Today I returned to the high seas and this time it was the Veendam. The Lords of Change had decided that no change was needed to my schedule and I could stick to my planned schedule. So Veendam it is. If the schedule will remain unchanged is anybody’s question. The port of Boston was full today with the Veendam, the Zuiderdam and the Grandeur of the Seas in port together. These three took up the whole of the long berth of the Falcon Cruise terminal and gave my taxi driver a headache because of trying to find out which Gate was the right one to drop me off. The building of the Terminal is so high that from the street you cannot see what ship is on the other side, let alone where the stern stops and the bow starts. But with the help of a friendly policeman, the ships agent was found and I was taken behind the security gates.
It was good to see my old ship back again; I was captain on her from 2004 to 2008 and had since then only visited sporadically. So now we are back for three weeks, for training, auditing, creating a bit of mayhem with drills and offering words of wisdom (when asked………………). As the winter is coming to the East Coast, the Veendam is on a cruise from Montreal down to Fort Lauderdale and will then start a Tran’s canal cruise to San Diego. When we arrive there on November 5th. it will also be the end of my period on board, unless things change. It is a short of snowbird migration that is going on, as the Zuiderdam, on a 12 day cruise from Quebec is doing the same thing. She also will end up in Fort Lauderdale to commence her winter season.
After Boston, we will visit New York on the 17th. Charleston on the 19th. and then Fort Lauderdale on the 21st. As Boston is a handy port for flights, we had a small crew change over today and that will take some of the pressure away in Fort Lauderdale when the regular crew large change over takes place. The more we can spread out those crew changes the better it is for the continuity on board and the least the guests will notice the change.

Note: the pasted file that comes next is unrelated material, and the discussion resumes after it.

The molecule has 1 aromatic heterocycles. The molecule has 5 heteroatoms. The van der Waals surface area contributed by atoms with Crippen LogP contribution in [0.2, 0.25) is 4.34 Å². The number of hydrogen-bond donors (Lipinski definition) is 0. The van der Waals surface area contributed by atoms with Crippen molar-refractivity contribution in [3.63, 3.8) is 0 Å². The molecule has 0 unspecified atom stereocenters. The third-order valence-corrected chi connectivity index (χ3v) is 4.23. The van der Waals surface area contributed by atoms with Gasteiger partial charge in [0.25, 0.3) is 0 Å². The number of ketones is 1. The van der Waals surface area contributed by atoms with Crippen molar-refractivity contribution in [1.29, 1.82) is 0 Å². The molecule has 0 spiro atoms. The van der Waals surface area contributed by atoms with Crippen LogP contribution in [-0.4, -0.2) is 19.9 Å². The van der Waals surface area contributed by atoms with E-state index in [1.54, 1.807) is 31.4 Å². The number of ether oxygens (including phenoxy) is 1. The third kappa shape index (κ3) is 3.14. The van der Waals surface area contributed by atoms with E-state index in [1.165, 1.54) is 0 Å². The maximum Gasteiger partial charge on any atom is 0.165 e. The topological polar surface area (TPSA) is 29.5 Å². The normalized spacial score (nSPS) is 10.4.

The good ship Veendam is under the command of Capt. Noel Driscoll who has been around since 1999 and his first ship was the Veendam as well, so he has come full circle so to speak. He originates from Ireland and he is one of a few of the Irish Officers we took on in the mists of time who stayed the course and settled down at Holland America.
The rest of the Deck officers are roughly of the 50 – 50 percent mix between British and Dutch. Through the years the company has figured out that the two groups together enhance each other and push the mutual quality of the whole group up to a higher level. As one of my colleagues once said, we teach the Dutch how to speak proper English and they teach us common sense. (Or was it the other way around???)
The Falcon cruise terminal has an excellent location, being close to downtown and not too far away from the Airport; but has one set back and that its fairway to get in and out is rather small. If there are three cruise ships in line and a container ship at the berth at the other side, then there is not much room left, especially if it blows from the wrong direction. Today we had very little wind but still the Veendam had to wait for 30 minutes until the Zuiderdam had pulled out and gone astern before she could follow. We needed a little bit of the Zuiderdams docking space before we also could go sideways and into the middle of the channel. Boston has approval for a $300 million port dredging plan and the money has been allocated on federal and state level but they have to wait until the person has been found who will really write the cheque. Last night I heard a Lady on the local TV saying that this might be within the next two years. So until that time, the mud will decide other departure sequence.
Tomorrow we are at sea, sailing at a slow speed to the Port of New York where we will arrive on the 17th. The weather is getting chillier but is supposed to remain good, and a bit of a chill in the air will reduce the chance of “very low hanging clouds” and that is a definite bonus.